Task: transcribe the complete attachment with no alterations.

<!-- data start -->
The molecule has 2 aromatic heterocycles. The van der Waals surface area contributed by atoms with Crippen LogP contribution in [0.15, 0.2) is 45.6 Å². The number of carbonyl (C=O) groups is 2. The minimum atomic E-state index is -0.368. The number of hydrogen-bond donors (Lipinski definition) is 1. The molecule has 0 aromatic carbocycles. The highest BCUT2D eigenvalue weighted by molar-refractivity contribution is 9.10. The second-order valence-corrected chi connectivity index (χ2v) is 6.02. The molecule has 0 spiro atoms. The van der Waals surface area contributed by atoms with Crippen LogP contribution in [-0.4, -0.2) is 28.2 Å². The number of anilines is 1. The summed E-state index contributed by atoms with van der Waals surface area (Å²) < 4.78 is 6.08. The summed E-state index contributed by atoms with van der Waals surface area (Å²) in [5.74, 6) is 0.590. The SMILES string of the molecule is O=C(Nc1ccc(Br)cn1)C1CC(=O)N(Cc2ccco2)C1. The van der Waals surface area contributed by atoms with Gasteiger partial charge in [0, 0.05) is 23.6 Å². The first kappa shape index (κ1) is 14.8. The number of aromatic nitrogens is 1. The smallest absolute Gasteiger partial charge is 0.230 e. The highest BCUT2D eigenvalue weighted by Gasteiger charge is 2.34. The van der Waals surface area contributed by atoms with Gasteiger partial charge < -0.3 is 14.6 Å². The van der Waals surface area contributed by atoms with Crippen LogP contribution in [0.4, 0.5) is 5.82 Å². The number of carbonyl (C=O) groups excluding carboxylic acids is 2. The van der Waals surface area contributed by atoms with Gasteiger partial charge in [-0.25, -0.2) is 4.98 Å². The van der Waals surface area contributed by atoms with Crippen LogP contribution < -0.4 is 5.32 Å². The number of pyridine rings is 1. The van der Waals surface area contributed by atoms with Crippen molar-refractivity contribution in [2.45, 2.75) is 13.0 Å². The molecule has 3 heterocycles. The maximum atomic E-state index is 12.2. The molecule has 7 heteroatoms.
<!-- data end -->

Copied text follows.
The molecule has 2 aromatic heterocycles. The van der Waals surface area contributed by atoms with Crippen LogP contribution in [0.15, 0.2) is 45.6 Å². The number of carbonyl (C=O) groups is 2. The minimum atomic E-state index is -0.368. The number of hydrogen-bond donors (Lipinski definition) is 1. The molecule has 0 aromatic carbocycles. The highest BCUT2D eigenvalue weighted by molar-refractivity contribution is 9.10. The second-order valence-corrected chi connectivity index (χ2v) is 6.02. The molecule has 0 spiro atoms. The van der Waals surface area contributed by atoms with Crippen LogP contribution in [-0.4, -0.2) is 28.2 Å². The number of anilines is 1. The summed E-state index contributed by atoms with van der Waals surface area (Å²) < 4.78 is 6.08. The summed E-state index contributed by atoms with van der Waals surface area (Å²) in [5.74, 6) is 0.590. The SMILES string of the molecule is O=C(Nc1ccc(Br)cn1)C1CC(=O)N(Cc2ccco2)C1. The van der Waals surface area contributed by atoms with Gasteiger partial charge in [0, 0.05) is 23.6 Å². The first kappa shape index (κ1) is 14.8. The number of aromatic nitrogens is 1. The smallest absolute Gasteiger partial charge is 0.230 e. The highest BCUT2D eigenvalue weighted by Gasteiger charge is 2.34. The van der Waals surface area contributed by atoms with Gasteiger partial charge < -0.3 is 14.6 Å². The van der Waals surface area contributed by atoms with Crippen LogP contribution in [0.4, 0.5) is 5.82 Å². The number of carbonyl (C=O) groups excluding carboxylic acids is 2. The van der Waals surface area contributed by atoms with Gasteiger partial charge in [-0.25, -0.2) is 4.98 Å². The van der Waals surface area contributed by atoms with Crippen LogP contribution < -0.4 is 5.32 Å². The number of pyridine rings is 1. The van der Waals surface area contributed by atoms with Crippen molar-refractivity contribution in [2.45, 2.75) is 13.0 Å². The molecule has 3 heterocycles. The maximum atomic E-state index is 12.2. The molecule has 7 heteroatoms.